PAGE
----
“The train being right there was one of the things that sold me on the spot,” continues Dilworth. “I wish we had a station outside the Electric Factory.”
Despite being, you know, the suburbs, the Main Line’s musical history can’t be ignored. Besides the 23 East Cabaret—whose roster also included Buddy Guy, Joan Osborne and John Hiatt—and, of course, the storied Main Point a few miles down the road, where everyone from Bruce Springsteen to Tom Waits to James Taylor stopped through, there’s a more recent history that’s almost as storied. That was the handiwork of Kardon and his business partner, Jesse Lundy. From 1998 to 2005 Kardon and Lundy ran The Point in Bryn Mawr, just steps from where the original Main Point was. For seven heady years, The Point was an intimate coffeehouse that hosted acts who would go on to become much, much larger: Norah Jones, Tegan and Sara, Howie Day, Matt Nathanson, Vanessa Carlton.
“The Point was a pretty important place out there,” says Dilworth. “Ever since it closed, there’s been a void of places that present original music on a regular basis.” Which is why, he says, “people are psyched. I’ve had more people come talk to me about this than anything I’ve done in a long time.”
“There’s no question that there’s a hole in the market,” concurs Kardon. “Up until the announcement [that we were opening the Ardmore Music Hall], I’d regularly get calls and emails: ‘When are you opening up a new venue?’ The desire and the need is here.”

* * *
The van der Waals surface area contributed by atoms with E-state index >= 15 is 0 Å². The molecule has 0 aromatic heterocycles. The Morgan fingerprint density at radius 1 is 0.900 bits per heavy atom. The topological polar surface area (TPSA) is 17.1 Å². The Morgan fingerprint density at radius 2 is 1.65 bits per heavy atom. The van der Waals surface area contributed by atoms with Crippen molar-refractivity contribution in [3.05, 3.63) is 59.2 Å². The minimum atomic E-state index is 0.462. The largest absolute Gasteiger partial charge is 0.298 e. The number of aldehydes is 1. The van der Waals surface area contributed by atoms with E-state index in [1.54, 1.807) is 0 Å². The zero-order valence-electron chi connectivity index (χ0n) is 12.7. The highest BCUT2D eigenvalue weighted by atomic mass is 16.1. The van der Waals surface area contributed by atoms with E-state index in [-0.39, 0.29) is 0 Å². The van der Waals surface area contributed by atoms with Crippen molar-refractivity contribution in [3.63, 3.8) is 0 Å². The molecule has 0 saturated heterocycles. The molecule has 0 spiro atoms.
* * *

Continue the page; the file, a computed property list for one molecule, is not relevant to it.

But don’t come to the Music Hall looking for The Point amplified. Kardon explains that since the city has exploded with venues in recent years, the booking approach has become very different in the suburbs.
“Johnny Brenda’s, which is my favorite venue in the city, is very specific on the type of shows they will and won’t do,” he says. “But when you’re in town with so many options, I think it’s good to brand yourself like that. Out here, because there’s such a scarcity of venues where people can go see live music, I think you have to be diverse.”
And so, diverse they will be. The initial lineup includes everyone from bluegrass gods the Steep Canyon Rangers, who recently backed up Steve Martin at the Kimmel Center, to the 17-piece MarchFourth Marching Band, complete with jugglers, flame-throwers and stilt-walkers, to, um, Uncle Kracker. And even a throwback to the ‘90s: Just last week, they announced, all on one bill, Soul Asylum, Fountains of Wayne and the Lemonheads’ Evan Dando.
Then, of course, there’s the Hooters. Because when you follow a circle all the way around, you’re bound to end up back home.
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